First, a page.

Archive for the 'Cat' Category
A cat, handheld at 1/4 sec. I’m surprised that the cat stayed still for that long. Especially since this was the third in a sequence.
We’ve had this new camera (digital rebel) for about a month and a half now and taken somewhere north of 3000 pictures in that time. Even with the low end zoom that comes with it, (f3.5-5.5, 18-55mm, plastic) we’re getting good natural light shots of Ben.
It’s taken a while to get the hang of the focus point selection, and to make sure that it’s matching the composition of the picture. Typically for portraits that means that one eye needs to have the focus spot. Quite a challenge with a moving baby. I’ve found that the focus seems to be a little to the front of where I would think that it should be, but it’s hard to really tell without seeing images at full size, and by then I’ve sometimes forgotten exactly where I had the focus point. Perhaps I can hack something up with the exif data.
I’ve also noticed that the auto white balance for tungsten is leaving images distinctly warm. That may be an issue with the interior colors in the house (shades of terracotta, wheat, cream, and yellow) overwhelming the color bias and shoving it farther into the warm range. Or it may just be something that I need to figure out in custom white balance or post production.
I’m pretty impressed with the image quality at ISO 1600. Of course, I’d prefer less noise, but that’s pretty much a given. I suspect that one of the things that Moore’s law is going to help is to lower noise at high sensitivity, maybe in 5 years we’ll see usable 3200 or 6400 settings. I think the next outlay with this camera is to get a 50mm prime lens, since that’s going to give me another stop to play with in far less than the 5 years it will take to get an upgraded sensor. I will note that I think I’ve developed a pretty steady hand after years of trying to take lo light pictures with an Elph that only does ISO 100.
One thing that’s straining under the load is my image workflow. Sometime next month, we’ll pass the total number of images that I took with my old camera over it’s 4 year lifetime to date. I need better image archive/photo browsing software, and file system folders and imagemagick don’t do it anymore. (well, at least without a week or two of additional hacking). The trickiest thing is that there needs to be centralized storage (on the media server, the fancy name for a 4yr old debian box that now has another big drive on it, and space for 2 more) and mac laptop control and image posting. I have seen something that might work, I think it was livejournal’s photo management software.No comments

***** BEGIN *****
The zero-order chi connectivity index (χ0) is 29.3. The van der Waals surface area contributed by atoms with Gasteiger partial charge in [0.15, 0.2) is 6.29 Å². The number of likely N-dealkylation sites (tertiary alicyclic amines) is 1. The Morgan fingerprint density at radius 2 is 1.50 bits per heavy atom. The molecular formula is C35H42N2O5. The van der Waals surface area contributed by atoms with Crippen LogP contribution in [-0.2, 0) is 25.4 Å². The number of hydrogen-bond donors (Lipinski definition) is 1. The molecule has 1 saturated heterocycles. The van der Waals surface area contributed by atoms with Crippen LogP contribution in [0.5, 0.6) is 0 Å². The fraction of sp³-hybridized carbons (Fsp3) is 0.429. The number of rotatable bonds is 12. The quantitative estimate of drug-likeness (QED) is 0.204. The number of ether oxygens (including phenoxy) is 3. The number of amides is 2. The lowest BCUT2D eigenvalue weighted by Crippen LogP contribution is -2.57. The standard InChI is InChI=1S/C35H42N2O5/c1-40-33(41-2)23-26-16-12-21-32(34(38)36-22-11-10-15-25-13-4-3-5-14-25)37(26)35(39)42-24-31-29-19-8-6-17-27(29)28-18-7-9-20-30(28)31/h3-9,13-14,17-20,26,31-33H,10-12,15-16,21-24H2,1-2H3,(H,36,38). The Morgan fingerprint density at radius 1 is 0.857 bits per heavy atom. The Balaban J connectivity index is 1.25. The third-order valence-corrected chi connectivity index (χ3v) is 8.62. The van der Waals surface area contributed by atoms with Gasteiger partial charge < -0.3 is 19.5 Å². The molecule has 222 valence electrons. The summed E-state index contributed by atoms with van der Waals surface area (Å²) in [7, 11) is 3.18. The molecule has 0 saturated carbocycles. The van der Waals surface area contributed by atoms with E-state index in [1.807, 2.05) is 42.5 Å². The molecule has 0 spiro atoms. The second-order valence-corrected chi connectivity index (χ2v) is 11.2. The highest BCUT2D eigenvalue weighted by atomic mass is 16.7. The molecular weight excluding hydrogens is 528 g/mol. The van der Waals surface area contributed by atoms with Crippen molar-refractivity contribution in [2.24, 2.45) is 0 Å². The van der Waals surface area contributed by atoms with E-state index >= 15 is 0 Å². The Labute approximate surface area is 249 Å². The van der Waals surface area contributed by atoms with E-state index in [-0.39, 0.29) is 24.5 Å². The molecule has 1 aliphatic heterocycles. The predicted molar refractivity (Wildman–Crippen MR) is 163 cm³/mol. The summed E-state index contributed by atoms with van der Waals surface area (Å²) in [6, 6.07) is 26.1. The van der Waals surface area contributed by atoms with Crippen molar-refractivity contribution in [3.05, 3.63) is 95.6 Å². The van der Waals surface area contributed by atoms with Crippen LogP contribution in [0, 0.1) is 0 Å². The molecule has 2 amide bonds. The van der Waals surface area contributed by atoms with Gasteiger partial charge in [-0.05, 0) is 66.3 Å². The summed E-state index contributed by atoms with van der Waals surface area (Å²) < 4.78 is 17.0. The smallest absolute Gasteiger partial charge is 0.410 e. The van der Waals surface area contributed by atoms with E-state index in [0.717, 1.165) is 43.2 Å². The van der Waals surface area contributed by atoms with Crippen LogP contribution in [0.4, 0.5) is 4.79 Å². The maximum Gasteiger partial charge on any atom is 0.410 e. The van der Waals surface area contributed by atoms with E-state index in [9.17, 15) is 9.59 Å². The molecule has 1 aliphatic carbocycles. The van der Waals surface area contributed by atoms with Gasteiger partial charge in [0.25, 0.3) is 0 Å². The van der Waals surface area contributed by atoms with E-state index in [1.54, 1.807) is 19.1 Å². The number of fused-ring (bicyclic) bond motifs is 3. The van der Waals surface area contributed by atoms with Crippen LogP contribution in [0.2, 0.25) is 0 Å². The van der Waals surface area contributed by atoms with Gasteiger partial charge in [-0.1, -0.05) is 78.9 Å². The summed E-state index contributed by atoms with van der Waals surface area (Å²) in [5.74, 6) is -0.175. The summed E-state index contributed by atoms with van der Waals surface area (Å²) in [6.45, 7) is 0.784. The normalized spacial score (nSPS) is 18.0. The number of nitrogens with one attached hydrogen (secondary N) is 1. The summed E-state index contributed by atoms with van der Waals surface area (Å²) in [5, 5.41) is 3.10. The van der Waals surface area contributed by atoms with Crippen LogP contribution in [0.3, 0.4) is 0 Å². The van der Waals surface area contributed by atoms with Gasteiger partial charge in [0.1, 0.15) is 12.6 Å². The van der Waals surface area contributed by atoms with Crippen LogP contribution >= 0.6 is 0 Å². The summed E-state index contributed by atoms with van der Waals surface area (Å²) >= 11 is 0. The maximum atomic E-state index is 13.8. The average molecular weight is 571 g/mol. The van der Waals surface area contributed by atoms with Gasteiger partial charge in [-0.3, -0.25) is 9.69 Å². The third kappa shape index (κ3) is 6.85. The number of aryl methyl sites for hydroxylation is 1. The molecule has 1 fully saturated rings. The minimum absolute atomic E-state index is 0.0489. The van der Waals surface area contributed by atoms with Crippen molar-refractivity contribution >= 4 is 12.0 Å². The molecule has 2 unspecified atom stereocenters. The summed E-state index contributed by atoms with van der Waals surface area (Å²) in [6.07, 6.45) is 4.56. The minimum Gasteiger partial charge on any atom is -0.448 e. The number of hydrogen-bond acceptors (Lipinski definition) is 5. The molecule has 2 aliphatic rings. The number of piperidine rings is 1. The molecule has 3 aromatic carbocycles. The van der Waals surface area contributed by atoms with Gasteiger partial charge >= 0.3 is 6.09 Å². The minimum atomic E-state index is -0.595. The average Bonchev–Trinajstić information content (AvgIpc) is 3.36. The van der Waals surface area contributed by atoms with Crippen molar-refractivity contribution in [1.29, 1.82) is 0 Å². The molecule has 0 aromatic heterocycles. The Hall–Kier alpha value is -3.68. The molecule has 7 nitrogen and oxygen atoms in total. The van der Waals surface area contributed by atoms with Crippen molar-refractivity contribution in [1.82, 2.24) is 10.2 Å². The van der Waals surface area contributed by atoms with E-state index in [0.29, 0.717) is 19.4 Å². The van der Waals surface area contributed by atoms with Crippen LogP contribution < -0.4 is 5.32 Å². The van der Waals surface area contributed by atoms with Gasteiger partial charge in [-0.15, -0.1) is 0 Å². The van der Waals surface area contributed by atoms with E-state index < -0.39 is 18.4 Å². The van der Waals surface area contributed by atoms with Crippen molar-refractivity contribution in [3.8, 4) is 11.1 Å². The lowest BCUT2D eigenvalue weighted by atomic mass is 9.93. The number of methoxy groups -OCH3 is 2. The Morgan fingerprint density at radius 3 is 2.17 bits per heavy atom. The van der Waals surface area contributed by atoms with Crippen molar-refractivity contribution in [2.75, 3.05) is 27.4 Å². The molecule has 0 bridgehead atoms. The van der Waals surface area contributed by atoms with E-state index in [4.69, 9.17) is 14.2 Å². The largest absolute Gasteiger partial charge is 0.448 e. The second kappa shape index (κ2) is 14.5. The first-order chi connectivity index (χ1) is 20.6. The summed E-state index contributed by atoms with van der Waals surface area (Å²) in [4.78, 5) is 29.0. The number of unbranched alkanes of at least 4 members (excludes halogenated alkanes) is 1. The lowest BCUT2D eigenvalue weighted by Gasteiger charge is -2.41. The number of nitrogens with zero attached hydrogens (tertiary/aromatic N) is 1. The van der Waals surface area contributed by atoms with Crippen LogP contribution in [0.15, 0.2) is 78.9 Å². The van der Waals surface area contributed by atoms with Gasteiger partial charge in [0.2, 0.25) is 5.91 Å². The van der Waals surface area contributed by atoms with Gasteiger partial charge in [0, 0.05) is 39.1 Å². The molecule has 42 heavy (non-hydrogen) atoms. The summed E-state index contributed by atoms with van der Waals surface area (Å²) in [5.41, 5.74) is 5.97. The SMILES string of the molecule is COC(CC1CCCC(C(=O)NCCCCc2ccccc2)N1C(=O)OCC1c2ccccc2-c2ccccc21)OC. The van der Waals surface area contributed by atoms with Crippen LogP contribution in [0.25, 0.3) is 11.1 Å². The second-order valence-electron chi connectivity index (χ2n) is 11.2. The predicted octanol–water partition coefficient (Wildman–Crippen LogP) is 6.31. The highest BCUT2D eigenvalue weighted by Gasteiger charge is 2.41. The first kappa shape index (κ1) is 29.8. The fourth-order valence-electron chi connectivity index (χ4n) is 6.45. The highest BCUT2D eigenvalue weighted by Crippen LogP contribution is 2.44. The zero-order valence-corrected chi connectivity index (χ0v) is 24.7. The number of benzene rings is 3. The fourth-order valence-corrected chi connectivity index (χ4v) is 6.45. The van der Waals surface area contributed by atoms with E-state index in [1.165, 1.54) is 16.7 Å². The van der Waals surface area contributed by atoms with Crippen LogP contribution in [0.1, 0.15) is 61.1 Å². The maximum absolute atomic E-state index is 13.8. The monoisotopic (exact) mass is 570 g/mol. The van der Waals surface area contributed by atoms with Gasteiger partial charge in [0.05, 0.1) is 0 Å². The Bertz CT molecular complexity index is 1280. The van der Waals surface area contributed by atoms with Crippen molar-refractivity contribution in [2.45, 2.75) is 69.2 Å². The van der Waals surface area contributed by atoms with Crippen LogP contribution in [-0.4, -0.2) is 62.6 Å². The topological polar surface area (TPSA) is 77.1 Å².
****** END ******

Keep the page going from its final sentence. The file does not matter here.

Sometime about 5 years ago, I got this new software called Manila, and did a silly logo in the gimp. Started a website that turned into a weblog, and started flipping the home page in early December. It was an intense time, as the WTO came into town right at the end of November.
A few years ago, Rose and I observed buy nothing day as an invitation to do a create something day. 3 years go that involved several dozen hand dipped candles. This year it involved writing documentation and amusing a baby. Times do change.
Thanksgiving has always been a cooking holiday, this year one of the starters will probably come back in a slightly different form — spicy thai pumpkin soup. It’s identifiably pumpkin, but it’s not the sweet cinnamon taste that pumpkni seems to always have this time of year.
This goes quickly, so have everything ready to go.
1/2 tbsp cumin seeds, ground
1/2 tbsp coriander seed, ground
1/4 tsp tumeric
Cayenne pepper, to taste. This year, I put in one whole dried one, next year I’m going to cut that way back.
1 can coconut milk
Guts from 1 smallish pumpkin, blended smooth. 2 cups or so.
1 tbsp fresh ginger, blend with pumpkin.
1/4 cup soy sauce
1/4 cup or so brown sugar
Heat some oil, when it’s hot put in the spices. They should sizzle for 30 sec or so, then pour in the coconut milk. Let simmer for a minute, stirring, then add the pumpkin guts. Add a cup of water or so to thin out, and add the soy sauce and brown sugar, and cayenne pepper. Stir in till everything is smooth, simmer, then reduce to low for 10 minutes or so. Cool for a few hours for the flavors to mingle, then reheat just prior to serving. Drizzle in a bit of cream into the serving bowls for that gourmet chef look.
Dogfish Head Worldwide stout is good, but not ‘Oh my, that’s the best beer I’ve ever tasted’ good. It’s deep, has wonderful flavor and a long finish, tastes like a good imperial stout should, and you don’t really taste the 20% alcohol. I think all in all, I prefer the Fish Tail and Stone brewing imperial stouts, especially since they’re each less than half the price of Dogfish Head.No comments